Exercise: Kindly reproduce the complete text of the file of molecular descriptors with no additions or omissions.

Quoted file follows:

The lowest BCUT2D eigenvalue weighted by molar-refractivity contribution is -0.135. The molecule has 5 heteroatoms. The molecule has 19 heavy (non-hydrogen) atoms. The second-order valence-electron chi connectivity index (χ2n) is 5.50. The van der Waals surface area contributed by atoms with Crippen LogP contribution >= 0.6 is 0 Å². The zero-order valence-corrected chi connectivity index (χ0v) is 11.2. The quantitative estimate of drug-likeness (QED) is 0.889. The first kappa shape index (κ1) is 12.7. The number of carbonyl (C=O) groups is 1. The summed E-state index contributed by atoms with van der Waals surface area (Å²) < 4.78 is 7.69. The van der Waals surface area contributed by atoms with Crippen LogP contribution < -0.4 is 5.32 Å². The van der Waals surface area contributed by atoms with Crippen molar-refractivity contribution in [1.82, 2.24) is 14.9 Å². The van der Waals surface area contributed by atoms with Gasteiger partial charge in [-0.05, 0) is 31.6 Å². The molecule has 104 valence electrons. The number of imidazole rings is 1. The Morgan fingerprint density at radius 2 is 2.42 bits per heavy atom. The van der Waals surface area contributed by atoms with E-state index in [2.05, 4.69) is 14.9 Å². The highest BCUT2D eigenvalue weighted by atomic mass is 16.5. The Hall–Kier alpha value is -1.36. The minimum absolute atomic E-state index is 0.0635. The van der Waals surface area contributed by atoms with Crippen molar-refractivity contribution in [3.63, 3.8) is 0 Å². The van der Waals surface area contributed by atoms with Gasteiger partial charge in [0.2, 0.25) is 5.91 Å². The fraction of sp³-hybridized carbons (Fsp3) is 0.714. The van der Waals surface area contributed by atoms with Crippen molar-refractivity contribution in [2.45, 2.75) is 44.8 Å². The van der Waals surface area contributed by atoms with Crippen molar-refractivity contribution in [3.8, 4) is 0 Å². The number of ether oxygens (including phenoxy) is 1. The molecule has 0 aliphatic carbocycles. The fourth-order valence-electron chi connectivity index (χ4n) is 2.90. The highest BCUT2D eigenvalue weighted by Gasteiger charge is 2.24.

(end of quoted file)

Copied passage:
The lowest BCUT2D eigenvalue weighted by molar-refractivity contribution is -0.135. The molecule has 5 heteroatoms. The molecule has 19 heavy (non-hydrogen) atoms. The second-order valence-electron chi connectivity index (χ2n) is 5.50. The van der Waals surface area contributed by atoms with Crippen LogP contribution >= 0.6 is 0 Å². The zero-order valence-corrected chi connectivity index (χ0v) is 11.2. The quantitative estimate of drug-likeness (QED) is 0.889. The first kappa shape index (κ1) is 12.7. The number of carbonyl (C=O) groups is 1. The summed E-state index contributed by atoms with van der Waals surface area (Å²) < 4.78 is 7.69. The van der Waals surface area contributed by atoms with Crippen LogP contribution < -0.4 is 5.32 Å². The van der Waals surface area contributed by atoms with Crippen molar-refractivity contribution in [1.82, 2.24) is 14.9 Å². The van der Waals surface area contributed by atoms with Gasteiger partial charge in [-0.05, 0) is 31.6 Å². The molecule has 104 valence electrons. The number of imidazole rings is 1. The Morgan fingerprint density at radius 2 is 2.42 bits per heavy atom. The van der Waals surface area contributed by atoms with E-state index in [2.05, 4.69) is 14.9 Å². The highest BCUT2D eigenvalue weighted by atomic mass is 16.5. The Hall–Kier alpha value is -1.36. The minimum absolute atomic E-state index is 0.0635. The van der Waals surface area contributed by atoms with Crippen molar-refractivity contribution in [3.63, 3.8) is 0 Å². The van der Waals surface area contributed by atoms with Gasteiger partial charge in [0.2, 0.25) is 5.91 Å². The fraction of sp³-hybridized carbons (Fsp3) is 0.714. The van der Waals surface area contributed by atoms with Crippen molar-refractivity contribution in [2.45, 2.75) is 44.8 Å². The van der Waals surface area contributed by atoms with Crippen molar-refractivity contribution in [3.8, 4) is 0 Å². The number of ether oxygens (including phenoxy) is 1. The molecule has 0 aliphatic carbocycles. The fourth-order valence-electron chi connectivity index (χ4n) is 2.90. The highest BCUT2D eigenvalue weighted by Gasteiger charge is 2.24.